Invest and compound your cash back and discounts, don't just spend them.
As individuals look more at gaining value on their expenditure through discounts and cash back, we ask, why not make more out of it. Here is why you should.
It may be an urban myth but the theory holds true. The fable (or at least one version) goes that the ruler of India was so impressed by his servant inventing the chessboard to play numerous games that he told him to name his reward.
The servant asked his master to use the chessboard to reward him, placing a single grain of rice on the first square and doubling it on the next square for the next 64 days. One to represent every square on the chess board.
The emperor thought this was a small price to pay and agreed.
A single grain of rice was placed on the first square on day one. Two grains of rice were placed on day 2, 4, 8, 16, 32 etc.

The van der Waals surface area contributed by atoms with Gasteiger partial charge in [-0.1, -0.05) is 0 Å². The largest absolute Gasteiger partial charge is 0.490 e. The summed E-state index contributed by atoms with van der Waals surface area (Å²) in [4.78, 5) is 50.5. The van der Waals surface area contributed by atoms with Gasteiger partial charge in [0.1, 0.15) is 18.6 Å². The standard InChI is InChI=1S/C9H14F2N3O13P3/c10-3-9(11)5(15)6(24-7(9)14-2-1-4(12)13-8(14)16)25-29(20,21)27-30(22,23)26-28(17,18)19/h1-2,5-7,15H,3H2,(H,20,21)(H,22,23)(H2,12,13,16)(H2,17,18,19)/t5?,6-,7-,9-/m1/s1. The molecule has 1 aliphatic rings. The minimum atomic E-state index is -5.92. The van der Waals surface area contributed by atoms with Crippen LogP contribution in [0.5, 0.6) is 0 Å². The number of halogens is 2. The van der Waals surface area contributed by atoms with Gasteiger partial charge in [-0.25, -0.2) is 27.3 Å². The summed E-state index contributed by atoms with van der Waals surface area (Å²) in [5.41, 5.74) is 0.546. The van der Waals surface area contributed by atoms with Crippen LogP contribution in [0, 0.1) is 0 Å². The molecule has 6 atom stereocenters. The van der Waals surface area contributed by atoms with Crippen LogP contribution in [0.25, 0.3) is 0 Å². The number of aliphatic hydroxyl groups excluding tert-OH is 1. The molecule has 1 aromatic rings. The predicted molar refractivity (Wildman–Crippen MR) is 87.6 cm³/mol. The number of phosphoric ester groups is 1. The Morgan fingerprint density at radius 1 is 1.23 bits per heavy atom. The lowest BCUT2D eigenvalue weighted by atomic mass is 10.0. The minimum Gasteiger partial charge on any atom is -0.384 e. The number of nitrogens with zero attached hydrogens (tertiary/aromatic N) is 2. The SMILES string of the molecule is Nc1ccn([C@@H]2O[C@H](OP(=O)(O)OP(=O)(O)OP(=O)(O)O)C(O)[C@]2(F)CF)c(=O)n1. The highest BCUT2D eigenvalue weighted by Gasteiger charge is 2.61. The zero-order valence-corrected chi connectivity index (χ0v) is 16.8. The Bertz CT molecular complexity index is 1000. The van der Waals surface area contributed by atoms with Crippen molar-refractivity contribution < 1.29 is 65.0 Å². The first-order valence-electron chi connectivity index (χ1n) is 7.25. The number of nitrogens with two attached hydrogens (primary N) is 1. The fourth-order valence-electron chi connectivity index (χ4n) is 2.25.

Before long the emperor was beginning to realise the impact of the doubling of the rice grains every day, which was providing the servant with great wealth. The compounding of value over time. A consistent 100% return over time on the initial investment of one grain of rice.
One single grain of rice doubling each time over 64 time intervals.
This is the effect of investing small increments regularly. Over time they can build up in to something significant.
There won’t be 100% growth over each time period and there won’t be 64 years. The rice however is provided by someone else, rewarding you for your custom when you become an AirFunder and start building up small increments from your purchases with household retailers.
This is why we want you to join us on our journey and start building for your future as early as possible. Building entitlements up with the contributions coming from cash back based on your expenditure not from you saving your own money.
The earlier you start, the more rice on more squares on the chessboard you can accumulate. Oh, and in case you are wondering, going from 1 grain of rice, doubling each day for 64 days would yield after 64 days 18,446,744,073,709,600,000 grains of rice.